Rural school’s approach is down to earth

Agricultural concepts will illustrate world-class curriculum

Gunner Parker, Seth Anderson, Makayla Dame and Sabrina Cooksey react to a math probability experiment with their classmates Feb. 6 at Cherry Valley Elementary School.

At Cherry Valley Elementary, the Douglas County School District’s world-class curriculum is going country.

The school’s teachers will use agricultural practices as the basis for teaching the concepts of a 21st-century education.

District leaders urged all schools to consider their unique qualities and use those to help students learn the skills, aimed at preparing them for a global marketplace. That means teaching students concepts to keep pace with a rapidly changing world.

“The discussion was, what do we do to really put us on the map,” Principal Mark Harrell said. “And I posed the question, ‘What if we were an agricultural elementary school?’

“As teachers, it’s good practice to hook new learning onto something kids already know.”

And most Cherry Valley kids know agriculture, either through direct experience or from their neighbors.

Herrell asked parent Kristen Welch, previously the agriculture teacher at Douglas County High School, to act as project coordinator.

The world-class curriculum is based on the Common Core Standards, a set of U.S. educational criteria introduced in 2010 to improve the quality of American education. DCSD’s curriculum is designed to surpass those standards.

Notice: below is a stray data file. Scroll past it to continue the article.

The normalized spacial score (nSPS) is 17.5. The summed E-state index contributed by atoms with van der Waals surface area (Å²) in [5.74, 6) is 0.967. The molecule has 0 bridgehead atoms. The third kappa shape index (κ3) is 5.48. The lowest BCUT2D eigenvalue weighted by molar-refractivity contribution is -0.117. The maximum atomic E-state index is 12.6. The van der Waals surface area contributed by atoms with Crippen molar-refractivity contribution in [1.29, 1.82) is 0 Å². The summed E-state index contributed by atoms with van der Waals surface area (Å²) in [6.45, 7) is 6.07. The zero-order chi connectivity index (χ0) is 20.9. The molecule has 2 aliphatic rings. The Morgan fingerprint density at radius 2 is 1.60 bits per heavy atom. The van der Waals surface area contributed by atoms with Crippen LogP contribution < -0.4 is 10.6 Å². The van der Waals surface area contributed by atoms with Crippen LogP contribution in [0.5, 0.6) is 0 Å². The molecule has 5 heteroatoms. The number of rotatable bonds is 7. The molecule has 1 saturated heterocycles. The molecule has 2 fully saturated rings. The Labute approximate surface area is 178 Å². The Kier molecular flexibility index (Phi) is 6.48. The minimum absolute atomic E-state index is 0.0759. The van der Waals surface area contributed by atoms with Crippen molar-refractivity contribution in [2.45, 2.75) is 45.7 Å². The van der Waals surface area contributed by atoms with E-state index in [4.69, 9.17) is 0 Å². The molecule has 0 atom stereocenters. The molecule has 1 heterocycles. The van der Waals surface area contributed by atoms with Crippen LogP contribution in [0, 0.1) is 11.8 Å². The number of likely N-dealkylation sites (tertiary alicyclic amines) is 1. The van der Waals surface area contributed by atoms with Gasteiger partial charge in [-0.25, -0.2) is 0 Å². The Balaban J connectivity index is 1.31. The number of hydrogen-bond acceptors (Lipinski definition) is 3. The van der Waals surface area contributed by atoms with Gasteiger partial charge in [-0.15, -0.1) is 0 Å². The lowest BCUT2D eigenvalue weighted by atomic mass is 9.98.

Cherry Valley plans to literally bring the education concepts to life with livestock. They’re starting with chickens, and recently ordered a flock. But the education began well in advance with students researching chicken varieties, debating the merits of each and choosing the breed that best suited the school’s climate and geography.

They’ll use science and math skills to help build the chicken coop and plan the feeding program, collaboration and critical thinking to determine the feasibility of the production and sale of eggs, and perhaps later, technology, communication and creativity in a marketing program.

Given their approach, Harrell and Welch believe the process will feel natural.

“They know some of this already,” Welch said, “so this is their time to shine.”

“It’s really about project-based learning,” Harrell said, “projects that are pertinent, purposeful and authentic.”

The program is just getting under way, but Harrell envisions it growing in every aspect.

“My vision is that someday we auction a steer at the Cherry Valley Roundup,” he said.

The Roundup is Cherry Valley’s annual spring fundraiser.

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